Men and women differ in how they perceive sexual advances in the workplace, a study published in Evolutionary Psychological Science reports. The research also found that individual characteristics and the characteristics of the person making the advance influence how sexual advances are viewed.
The researchers propose that sexual advances are in part driven by mating goals that are different for men and women. From an evolutionary point of view, women increase their chances of having an offspring by finding a nurturing partner, who wants to care for the woman and the potential offspring, while men enhance those chances through a high number of successful short-term sexual relationships.
As mating goals differ there is an imbalance between women’s and men’s sexual interests, wishes, and goals leading to conflicts in social interactions and, therefore, to unwanted sexual advances that can manifest themselves in sexual harassment.
Whether an advance is perceived as oppression or opportunity depends on various factors. Apart from sex differences and strategies, characteristics like sociosexual orientation, a term describing people’s views on exclusiveness in sexual relations, may also play a role. Individuals restrictive in their sociosexual orientation need building of an attachment and closeness with a partner before any sexual interaction, whereas unrestrictiveness represents the enjoyment of sex without attachments and a higher number of partners.
Previous research has shown advances coming from more attractive individuals and those with higher status are less likely to be perceived as harassment, and authors of this study decided to test this while simultaneously taking into account the sociosexual orientation of the person receiving the advance.
In two studies, 1,516 people completed an online survey in which a scenario was presented to them. A co-worker, who was described as either good looking or ugly, and either high status (board member) or low status (secretary) was making a pass on them. Participants were required to imagine how they would react. They also gave information on their views on sexual relations which researchers used to analyze in the context of sociosexual orientation.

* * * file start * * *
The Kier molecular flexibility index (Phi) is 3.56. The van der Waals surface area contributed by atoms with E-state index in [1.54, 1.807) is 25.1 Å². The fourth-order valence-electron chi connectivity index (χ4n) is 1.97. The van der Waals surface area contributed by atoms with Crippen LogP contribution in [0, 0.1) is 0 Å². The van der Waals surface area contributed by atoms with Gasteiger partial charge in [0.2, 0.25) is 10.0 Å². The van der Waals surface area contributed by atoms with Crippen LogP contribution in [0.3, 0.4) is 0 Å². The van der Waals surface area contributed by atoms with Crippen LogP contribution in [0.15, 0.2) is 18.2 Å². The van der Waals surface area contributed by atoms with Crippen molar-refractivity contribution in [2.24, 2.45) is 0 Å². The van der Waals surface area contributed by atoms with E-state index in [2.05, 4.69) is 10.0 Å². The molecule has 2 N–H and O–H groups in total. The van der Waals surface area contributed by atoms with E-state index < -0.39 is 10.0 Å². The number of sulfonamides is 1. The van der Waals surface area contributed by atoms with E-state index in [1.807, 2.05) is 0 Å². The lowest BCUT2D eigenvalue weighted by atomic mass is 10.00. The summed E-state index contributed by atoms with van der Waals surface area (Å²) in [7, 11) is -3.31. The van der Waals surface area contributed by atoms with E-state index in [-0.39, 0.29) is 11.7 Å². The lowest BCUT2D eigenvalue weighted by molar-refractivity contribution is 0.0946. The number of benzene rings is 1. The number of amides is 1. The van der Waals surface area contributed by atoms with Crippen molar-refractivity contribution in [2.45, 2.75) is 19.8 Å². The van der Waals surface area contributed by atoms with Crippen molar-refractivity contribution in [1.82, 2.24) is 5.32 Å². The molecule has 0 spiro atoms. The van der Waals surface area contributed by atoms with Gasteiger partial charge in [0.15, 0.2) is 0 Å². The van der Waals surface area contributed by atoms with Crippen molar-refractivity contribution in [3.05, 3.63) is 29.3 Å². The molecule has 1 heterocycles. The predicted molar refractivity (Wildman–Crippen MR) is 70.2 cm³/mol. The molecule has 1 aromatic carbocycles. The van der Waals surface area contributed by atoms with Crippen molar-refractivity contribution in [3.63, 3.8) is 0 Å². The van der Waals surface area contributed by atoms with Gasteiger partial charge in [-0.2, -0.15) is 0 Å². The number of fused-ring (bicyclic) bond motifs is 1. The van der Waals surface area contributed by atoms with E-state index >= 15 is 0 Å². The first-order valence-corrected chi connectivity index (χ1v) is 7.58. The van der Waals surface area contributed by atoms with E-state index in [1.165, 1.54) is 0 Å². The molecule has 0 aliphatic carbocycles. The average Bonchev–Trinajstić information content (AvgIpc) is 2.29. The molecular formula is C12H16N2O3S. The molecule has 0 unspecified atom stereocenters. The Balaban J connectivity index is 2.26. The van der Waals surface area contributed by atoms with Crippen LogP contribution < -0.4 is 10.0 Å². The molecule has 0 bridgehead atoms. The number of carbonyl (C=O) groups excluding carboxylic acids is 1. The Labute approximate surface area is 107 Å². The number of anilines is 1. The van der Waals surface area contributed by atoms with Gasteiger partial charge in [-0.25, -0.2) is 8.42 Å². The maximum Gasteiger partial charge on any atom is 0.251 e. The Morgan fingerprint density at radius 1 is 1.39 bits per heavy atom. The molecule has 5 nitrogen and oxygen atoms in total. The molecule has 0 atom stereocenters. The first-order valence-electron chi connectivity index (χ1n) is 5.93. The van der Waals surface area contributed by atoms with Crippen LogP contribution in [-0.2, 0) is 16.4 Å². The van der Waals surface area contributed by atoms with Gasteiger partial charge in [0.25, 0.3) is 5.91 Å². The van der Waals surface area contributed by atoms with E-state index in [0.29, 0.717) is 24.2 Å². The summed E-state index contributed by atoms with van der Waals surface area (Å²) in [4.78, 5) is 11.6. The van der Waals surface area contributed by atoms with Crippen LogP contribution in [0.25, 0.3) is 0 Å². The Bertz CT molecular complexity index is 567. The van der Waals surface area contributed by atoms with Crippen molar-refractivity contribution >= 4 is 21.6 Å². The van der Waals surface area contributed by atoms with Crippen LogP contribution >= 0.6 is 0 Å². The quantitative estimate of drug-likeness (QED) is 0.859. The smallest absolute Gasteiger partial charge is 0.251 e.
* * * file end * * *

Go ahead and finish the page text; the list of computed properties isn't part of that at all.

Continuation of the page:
Results from both studies showed that in general men perceive sexual advances as less negative than women, especially when a physically attractive female is involved. Higher sociosexual orientation (more open to sexual relations without the need for commitment), as well as the attractiveness of the actor, led to perceiving sexual advances as less harmful. For women, attractiveness translated to social status and men were more influenced by physical attractiveness.
Although positive perceptions of sexual advances can lead to the start of a romantic relationship, some sexual advances might be unwanted and can be seen as sexual harassment, leading to compromised organizational functioning and reduced well being.
“These results clarify potential pathways to explain the perception of sexual advances as oppression or opportunity” and so might contribute to eliminating sexual harassment resulting from misunderstanding. The authors conclude the findings may clarify the understanding of the occurrence and processes of sexual harassment in the future.
The study, “Oppression or Opportunity? Sexual Strategies and the Perception of Sexual Advances”, was authored by Lisa Klümper and Sascha Schwarz.